OTP and the microservices advent



About a month or so we embarked on redesigning/rearchitecting most of the operation processes of the business for the company I work for, one of the biggest online clothing retailers in Mexico.

In order to support more sale channels and marketplaces, we decided to delegate some operational aspects of the overall system and start building systems to coordinate or orchestrate these operations and keep them in sync with our monolith back office system and services around it.

We started building these microservices using Go. It’s been a little difficult to find people willing to work/learn Go our the Mexico City’s area, but still, we are about to ship these to production and the overall outcome seem pretty promising, systems talk to each other in a proper way using message queues, RPC calls, etc.

We built a series of mechanisms in order to manage and monitor the lifecycle of various processes (task workers, consumers, etc.) in Go. Which I’ve seen that’s related almost homogeneously to the way Processes, GenServers and Supervisors work in Elixir.

As of today, we manage and monitor periodically running tasks and queue consumers using Goroutines, channels, and mutexes. Different endpoints are exposed via an API in order to query the state of processes and to manage their lifecycles, the number of workers needed for a particular job/consumer.

Although it works, I started feeling it is a little hacky, considering that this kind of supervising processes seems to come out almost free out of the box in OTP, the challenging being I think designing the correct processes tree and exposing the interfaces to monitor/manage them.

In this regard, along with reading the excellent articles and presentations out there, I’m considering getting a couple of books in order to research this in depth and build a stronger base to implement part of the system using Elixir, but I’m afraid of wasting my time (and money) reading things that treat Elixir with a web development point of view. Not that I’m not considering something like Plug, or even Phoenix, but for now I consider a little more important understanding OTP for the kind of system we are trying to build.

What are your thoughts on the following books? Is there any other good book/resource you consider worth reading to have a better understanding of OTP and Elixir in general?:

Thanks in advance!


So far the best OTP (design) book that I’ve encountered is still Designing for Scalability with Erlang/OTP-Implement Robust, Fault-Tolerant Systems. The ebook is available DRM-free from Google Play Books and ebooks.com. The free sample on Google Play Books covers everything up to most of Chapter 4.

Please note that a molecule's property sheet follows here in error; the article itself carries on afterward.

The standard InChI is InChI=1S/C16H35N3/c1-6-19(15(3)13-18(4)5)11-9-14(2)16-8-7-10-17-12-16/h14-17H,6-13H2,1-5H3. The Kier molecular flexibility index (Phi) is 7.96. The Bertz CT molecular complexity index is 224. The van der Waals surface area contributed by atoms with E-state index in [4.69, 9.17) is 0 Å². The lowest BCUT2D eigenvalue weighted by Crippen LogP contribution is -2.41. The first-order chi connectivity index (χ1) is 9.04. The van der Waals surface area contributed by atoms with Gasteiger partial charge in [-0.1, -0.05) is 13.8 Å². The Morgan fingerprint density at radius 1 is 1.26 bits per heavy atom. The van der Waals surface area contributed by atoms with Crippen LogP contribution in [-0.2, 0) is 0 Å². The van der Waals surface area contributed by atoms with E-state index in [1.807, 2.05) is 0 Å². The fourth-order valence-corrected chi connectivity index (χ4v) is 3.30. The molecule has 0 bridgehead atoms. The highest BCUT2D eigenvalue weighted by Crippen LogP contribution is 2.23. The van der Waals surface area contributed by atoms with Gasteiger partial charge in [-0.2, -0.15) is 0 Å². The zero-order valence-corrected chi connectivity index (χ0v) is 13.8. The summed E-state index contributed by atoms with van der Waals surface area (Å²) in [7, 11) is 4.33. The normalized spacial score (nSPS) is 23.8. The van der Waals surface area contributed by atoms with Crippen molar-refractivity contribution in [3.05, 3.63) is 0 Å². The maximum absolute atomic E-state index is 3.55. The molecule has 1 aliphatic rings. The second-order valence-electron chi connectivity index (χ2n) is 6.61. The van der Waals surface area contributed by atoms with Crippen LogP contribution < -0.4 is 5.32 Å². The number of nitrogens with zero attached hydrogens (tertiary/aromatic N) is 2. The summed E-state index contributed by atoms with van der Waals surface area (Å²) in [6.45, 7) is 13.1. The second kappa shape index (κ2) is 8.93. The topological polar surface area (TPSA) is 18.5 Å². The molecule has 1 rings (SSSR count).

The Chapter 2 Erlang primer should be enough to get an Elixir developer going to understand the Erlang code - which isn’t that difficult to port to Elixir.

Functional Web Development with Elixir, OTP, and Phoenix would be a great follow up as a demonstration in the pure Elixir space with Phoenix (don’t forget the forum discount).

If you are still looking for a more introductory Elixir text Elixir In Action - 2e is a good choice for an experienced programmer with its more “Erlang-oriented” approach - and it dabbles a little bit with OTP (for a few more hours half off).

Fred Hébert:


@peerreynders Thanks for your recommendations. I’ve been playing around with Elixir mostly, no Erlang nor Phoenix, but I’m more interested in getting a good understanding of the design principles of OTP, so definitely I will check your first recommendation. Following up with the one that covers OTP and Phoenix too.



I think highly of the Programming Elixir >=1.6 book for established programmers in other languages.


Hi @ghoetker, thanks for your response.

I’ve been reading (the few) comments on the internet about the book, no this particular edition for Elixir 1.6 but, they all seem to agree on that the book doesn’t get deep on OTP, I mean, as I was saying, I’m aware enough about Elixir and the functional programming side of things, but most of the resources I’ve found (articles, videos) don’t deepen on supervising trees, which is exactly what I’m trying to get my hands dirty with. I’ve already added that book to the basket though.

I already started reading the one @peerreynders suggested, I think it aligns more with what we have ahead rather than just learning a new programming language, be it Elixir or Erlang, I think it’s more of a mindset shift.



If You want to focus on OTP, there is also from Manning

It is also an Erlang book, a little bit outdated, but worth the read.

I also did enjoy The little Elixir & Otp guidebook, as it really focus on Otp. While outdated too, if You make the effort, You will learn how to build a poolboy clone.